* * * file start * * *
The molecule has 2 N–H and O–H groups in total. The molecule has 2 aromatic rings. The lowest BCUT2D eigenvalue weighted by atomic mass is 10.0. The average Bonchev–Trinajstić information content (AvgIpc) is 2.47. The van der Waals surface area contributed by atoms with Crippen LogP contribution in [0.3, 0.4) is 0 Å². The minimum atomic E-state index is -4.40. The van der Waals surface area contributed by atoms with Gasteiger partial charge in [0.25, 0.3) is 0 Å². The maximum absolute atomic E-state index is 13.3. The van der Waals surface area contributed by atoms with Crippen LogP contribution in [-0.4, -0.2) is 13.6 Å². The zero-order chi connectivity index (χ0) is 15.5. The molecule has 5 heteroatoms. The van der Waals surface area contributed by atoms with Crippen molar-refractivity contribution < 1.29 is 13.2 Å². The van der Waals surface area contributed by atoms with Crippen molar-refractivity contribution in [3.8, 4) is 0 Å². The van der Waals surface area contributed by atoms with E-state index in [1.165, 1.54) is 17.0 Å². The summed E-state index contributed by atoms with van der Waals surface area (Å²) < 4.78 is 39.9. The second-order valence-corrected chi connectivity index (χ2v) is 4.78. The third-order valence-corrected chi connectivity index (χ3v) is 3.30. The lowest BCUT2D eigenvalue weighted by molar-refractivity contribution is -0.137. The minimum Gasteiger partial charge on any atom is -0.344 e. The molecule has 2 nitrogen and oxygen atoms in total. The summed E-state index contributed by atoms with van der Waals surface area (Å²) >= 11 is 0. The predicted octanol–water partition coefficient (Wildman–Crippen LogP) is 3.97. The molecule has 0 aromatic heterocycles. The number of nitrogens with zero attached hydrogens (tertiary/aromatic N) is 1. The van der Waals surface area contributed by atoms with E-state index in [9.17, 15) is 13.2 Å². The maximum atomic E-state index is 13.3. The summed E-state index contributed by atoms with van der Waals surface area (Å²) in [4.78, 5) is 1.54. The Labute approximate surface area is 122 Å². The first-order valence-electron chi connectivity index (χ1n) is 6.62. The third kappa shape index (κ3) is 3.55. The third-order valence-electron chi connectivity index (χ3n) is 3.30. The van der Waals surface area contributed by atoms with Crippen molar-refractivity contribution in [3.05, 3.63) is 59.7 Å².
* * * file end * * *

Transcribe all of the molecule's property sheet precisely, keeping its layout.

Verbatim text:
The molecule has 2 N–H and O–H groups in total. The molecule has 2 aromatic rings. The lowest BCUT2D eigenvalue weighted by atomic mass is 10.0. The average Bonchev–Trinajstić information content (AvgIpc) is 2.47. The van der Waals surface area contributed by atoms with Crippen LogP contribution in [0.3, 0.4) is 0 Å². The minimum atomic E-state index is -4.40. The van der Waals surface area contributed by atoms with Gasteiger partial charge in [0.25, 0.3) is 0 Å². The maximum absolute atomic E-state index is 13.3. The van der Waals surface area contributed by atoms with Crippen LogP contribution in [-0.4, -0.2) is 13.6 Å². The zero-order chi connectivity index (χ0) is 15.5. The molecule has 5 heteroatoms. The van der Waals surface area contributed by atoms with Crippen molar-refractivity contribution < 1.29 is 13.2 Å². The van der Waals surface area contributed by atoms with Crippen molar-refractivity contribution in [3.8, 4) is 0 Å². The van der Waals surface area contributed by atoms with E-state index in [1.165, 1.54) is 17.0 Å². The summed E-state index contributed by atoms with van der Waals surface area (Å²) < 4.78 is 39.9. The second-order valence-corrected chi connectivity index (χ2v) is 4.78. The third-order valence-corrected chi connectivity index (χ3v) is 3.30. The lowest BCUT2D eigenvalue weighted by molar-refractivity contribution is -0.137. The minimum Gasteiger partial charge on any atom is -0.344 e. The molecule has 2 nitrogen and oxygen atoms in total. The summed E-state index contributed by atoms with van der Waals surface area (Å²) >= 11 is 0. The predicted octanol–water partition coefficient (Wildman–Crippen LogP) is 3.97. The molecule has 0 aromatic heterocycles. The number of nitrogens with zero attached hydrogens (tertiary/aromatic N) is 1. The van der Waals surface area contributed by atoms with E-state index in [9.17, 15) is 13.2 Å². The maximum atomic E-state index is 13.3. The summed E-state index contributed by atoms with van der Waals surface area (Å²) in [4.78, 5) is 1.54. The Labute approximate surface area is 122 Å². The first-order valence-electron chi connectivity index (χ1n) is 6.62. The third kappa shape index (κ3) is 3.55. The third-order valence-electron chi connectivity index (χ3n) is 3.30. The van der Waals surface area contributed by atoms with Crippen molar-refractivity contribution in [3.05, 3.63) is 59.7 Å².